This issue can be easily mitigated by implementing an additional layer of security known as Multi-Factor Authentication. Combining SSO with MFA allows service providers to verify users' identity while giving them easy access to applications or online platforms.

The benefits of SSO

Reduced password fatigue

With SSO in place, users only have to remember one password, making life a lot easier. Password fatigue is real and dangerous. SSO encourages users to come up with a single strong password rather than using a simple one for each account separately. It also helps users escape the vicious cycle of password reset loops.

Increased employee and IT productivity

When deployed in a business setting, SSO can be a real time saver. According to a recent report, people waste 16.3 billion hours a year trying to remember, type, or reset passwords. In a business environment, every minute counts. Thanks to SSO, users don't need to hop between multiple login URLs or reset passwords and can focus on the tasks at hand.

Enhanced user experience

One of the most valuable benefits of SSO is an improved user experience. Because repeated logins are not required, users can enjoy a digital experience with less hassle. This means that users will be less hesitant to use the service. For any commercial web-based service, SSO is an essential part of their user experience.

Centralized control of user access

SSO offers organizations centralized control over who has access to their systems. In a business setting, you can use SSO to grant new employees specific levels of access to different systems. You can also provide employees with a single set of credentials (username and passwords) to access all company systems.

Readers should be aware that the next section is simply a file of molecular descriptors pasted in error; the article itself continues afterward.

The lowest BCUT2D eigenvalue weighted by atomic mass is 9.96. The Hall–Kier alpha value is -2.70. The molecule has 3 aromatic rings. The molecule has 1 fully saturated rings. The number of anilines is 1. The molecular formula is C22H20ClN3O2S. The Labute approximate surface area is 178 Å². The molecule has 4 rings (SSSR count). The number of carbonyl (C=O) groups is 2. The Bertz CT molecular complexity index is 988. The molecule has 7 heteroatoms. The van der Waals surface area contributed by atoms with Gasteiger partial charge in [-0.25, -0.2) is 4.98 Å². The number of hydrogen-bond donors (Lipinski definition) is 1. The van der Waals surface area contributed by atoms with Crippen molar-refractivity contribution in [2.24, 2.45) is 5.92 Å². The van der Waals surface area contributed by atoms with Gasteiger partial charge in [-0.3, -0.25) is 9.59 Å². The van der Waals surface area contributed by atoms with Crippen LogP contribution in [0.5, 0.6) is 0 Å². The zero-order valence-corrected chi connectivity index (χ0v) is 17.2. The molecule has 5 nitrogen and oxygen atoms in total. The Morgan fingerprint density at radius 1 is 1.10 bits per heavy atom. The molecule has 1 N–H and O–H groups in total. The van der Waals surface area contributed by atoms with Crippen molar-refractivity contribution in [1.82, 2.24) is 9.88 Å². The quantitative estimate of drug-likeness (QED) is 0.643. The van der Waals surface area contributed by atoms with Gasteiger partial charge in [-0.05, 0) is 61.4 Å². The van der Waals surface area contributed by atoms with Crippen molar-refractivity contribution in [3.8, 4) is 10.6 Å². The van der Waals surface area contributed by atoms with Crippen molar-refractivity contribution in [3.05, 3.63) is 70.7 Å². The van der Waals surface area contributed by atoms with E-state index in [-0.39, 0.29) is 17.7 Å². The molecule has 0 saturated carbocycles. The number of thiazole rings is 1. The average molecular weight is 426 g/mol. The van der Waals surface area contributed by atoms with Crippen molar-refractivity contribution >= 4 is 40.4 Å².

Top single sign-on solutions

Microsoft Azure AD

Microsoft Azure AD includes Active Directory Federation Services (AD FS) as an option to support SSO. Azure AD also offers reporting, security analytics, and multi-factor authentication services. It's perfectly suited for any company that uses the Microsoft Azure cloud platform, no matter its size.

Okta Identity Cloud

Okta is well-established in the world of SSO solutions. They are open-source SSO leaders because of their flexibility and ease of use. Okta offers customizable open identity management in real time according to business needs, as well as two-factor authentication and a password reset functionality. Okta can serve the needs of multiple industries, from education and nonprofits to financial services and the government.

OneLogin Unified Access Management Platform

OneLogin is an open-source SSO provider that is often used for employee access to the company's cloud-based applications. OneLogin is suited for a variety of IT administrator needs since it is designed to enforce IT policy in real time. It can also be updated according to specific needs if any changes occur, such as an employee leaving.

Idaptive Application Services

Idaptive is primarily suited for small to medium-sized businesses. Idaptive is capable of providing support to many users at once, thanks to their new cloud architecture. The company also offers adaptive MFA, enterprise mobility management (EMM), and user behavior analytics (UBA) all in a single solution.

Ping Intelligent Identity Platform

Ping offers services to large enterprises. The solution can serve anywhere between a few hundred to a few million users. Ping provides both on-premises and cloud options for deploying their solution. Additionally, the service comes with multi-factor authentication.

Benjamin Scott
Verified author
Ben is our tech geek. He analyses difficult topics and brings them to the reader in a nice and simple language. In his free time, he loves to compete, so he likes to participate in various marathons and triathlons.